Jump To

    Amputations

    Background

    Amputation of limbs, fingers and toes may be necessary due to trauma, ischaemia, infection or presence of invasive malignancies.1-3 However, not all specimens received will require processing of tissue for histological examination.1 Consideration of potential legal implications, religious and cultural practices is particularly important in protocols for retention and disposal of amputation specimens.4

    This protocol is applicable to non-tumour specimens. See protocols for soft tissue tumour or bone tumours where applicable.


    Record the patient identifying information and any clinical information supplied together with the specimen description as designated on the container. See overview page for more detail on identification principles.

    • No
      • Non-routine fixation (not formalin), describe.
    • Yes
      • Special studies required, describe.
      • Ensure samples are taken prior to fixation.
    • Not performed
    • Performed, describe type and result
      • Frozen section
      • Imprints
      • Other, describe

    See general information for more detail on specimen handling procedures.

    Inspect the specimen and dictate a macroscopic description.


    External Inspection

    Orientate and identify any specific anatomical features of the specimen.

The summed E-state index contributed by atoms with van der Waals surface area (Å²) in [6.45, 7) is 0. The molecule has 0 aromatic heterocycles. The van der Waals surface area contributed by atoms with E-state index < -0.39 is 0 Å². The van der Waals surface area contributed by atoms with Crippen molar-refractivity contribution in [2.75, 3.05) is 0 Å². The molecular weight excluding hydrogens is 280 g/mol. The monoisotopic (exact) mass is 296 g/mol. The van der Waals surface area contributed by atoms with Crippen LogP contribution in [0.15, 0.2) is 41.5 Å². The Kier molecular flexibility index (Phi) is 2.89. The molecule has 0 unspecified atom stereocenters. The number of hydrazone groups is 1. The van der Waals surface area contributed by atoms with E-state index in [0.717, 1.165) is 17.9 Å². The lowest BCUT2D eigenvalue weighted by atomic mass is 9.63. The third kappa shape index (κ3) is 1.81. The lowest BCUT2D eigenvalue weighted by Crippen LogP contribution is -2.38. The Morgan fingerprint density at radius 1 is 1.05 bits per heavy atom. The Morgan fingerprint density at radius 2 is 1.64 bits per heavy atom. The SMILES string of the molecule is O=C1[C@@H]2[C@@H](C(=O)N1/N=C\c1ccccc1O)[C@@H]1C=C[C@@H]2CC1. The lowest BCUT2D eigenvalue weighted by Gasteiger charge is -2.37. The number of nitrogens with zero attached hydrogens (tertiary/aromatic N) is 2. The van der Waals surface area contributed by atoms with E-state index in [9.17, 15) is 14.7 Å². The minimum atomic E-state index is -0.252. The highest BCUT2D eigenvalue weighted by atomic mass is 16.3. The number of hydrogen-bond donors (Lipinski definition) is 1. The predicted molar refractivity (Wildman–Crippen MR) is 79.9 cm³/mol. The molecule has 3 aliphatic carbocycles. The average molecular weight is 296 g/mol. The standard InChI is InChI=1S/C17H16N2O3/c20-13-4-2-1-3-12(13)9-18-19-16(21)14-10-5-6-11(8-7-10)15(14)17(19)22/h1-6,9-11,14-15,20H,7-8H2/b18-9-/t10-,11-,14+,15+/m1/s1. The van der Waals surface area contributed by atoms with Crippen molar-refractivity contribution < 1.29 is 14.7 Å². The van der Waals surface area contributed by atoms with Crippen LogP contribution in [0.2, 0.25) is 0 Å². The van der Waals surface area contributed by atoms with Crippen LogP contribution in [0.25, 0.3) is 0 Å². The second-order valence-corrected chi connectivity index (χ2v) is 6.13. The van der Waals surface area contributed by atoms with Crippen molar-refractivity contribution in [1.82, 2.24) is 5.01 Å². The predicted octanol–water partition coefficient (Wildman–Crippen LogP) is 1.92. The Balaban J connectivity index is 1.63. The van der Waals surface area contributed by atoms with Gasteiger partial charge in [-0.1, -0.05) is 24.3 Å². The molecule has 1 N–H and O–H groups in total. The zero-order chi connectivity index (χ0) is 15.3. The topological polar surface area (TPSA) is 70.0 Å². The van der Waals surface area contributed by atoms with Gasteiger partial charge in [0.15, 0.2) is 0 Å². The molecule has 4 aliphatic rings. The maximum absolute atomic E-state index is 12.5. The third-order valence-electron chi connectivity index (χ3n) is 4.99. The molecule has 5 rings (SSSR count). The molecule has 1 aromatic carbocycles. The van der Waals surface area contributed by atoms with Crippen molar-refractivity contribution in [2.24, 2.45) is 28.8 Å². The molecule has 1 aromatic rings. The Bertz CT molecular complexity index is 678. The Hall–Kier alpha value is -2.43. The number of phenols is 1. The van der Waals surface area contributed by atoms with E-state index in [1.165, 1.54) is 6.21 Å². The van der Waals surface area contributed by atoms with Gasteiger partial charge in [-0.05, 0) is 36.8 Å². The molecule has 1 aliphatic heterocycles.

Record additional orientation or designation provided by operating clinician:

    • Absent
    • Present
      • Method of designation (e.g. suture, incision)
      • Featured denoted

    Photograph the intact specimen if required.

    Describe the following features of the specimen:

    Procedure/specimen type

    Record as stated by the clinician.

    • Disarticulation (cartilage-covered joint), describe
    • Amputation (exposed bone), describe
    • Other, describe

    Specimen laterality

    • Left
    • Right

    Specimen integrity

    • Intact
    • Disrupted/fragmented/opened, describe

    Anatomical components included (more than one may apply) and specimen dimensions (mm)

    Describe and measure the anatomical components present.

    • Total size in three dimensions
    • Specimen weight (g)
    • Size of each component structure in three dimensions
    • Abnormality in three dimensions

    Evidence of previous biopsy or surgery (if present)

    • Needle track
    • Scar
    • Sutures

    Soft tissue at resection margin

    • Condition, describe

    Skin

    • Normal
    • Abnormal, describe, for each location record location, structures involved, thickness and dimensions (mm)
      • Ulceration
      • Discoloration
      • Swelling
      • Gangrene
      • Trauma/tissue disruption
      • Tumour (for description, see skin protocol)
      • Other, describe

    Dissection

    Amputation of digit(s):

    Fingers and toes are usually removed because of vascular insufficiency, tumour or trauma. A sagittal section from the surgical margin and representative sagittal sections through any ulceration or tumour including any underlying bone(s) and soft tissue should be undertaken. A period of fixation and decalcification after sectioning should be undertaken (see decal)

    Limb amputation:

    For vascular insufficiency or non-neoplastic ulceration.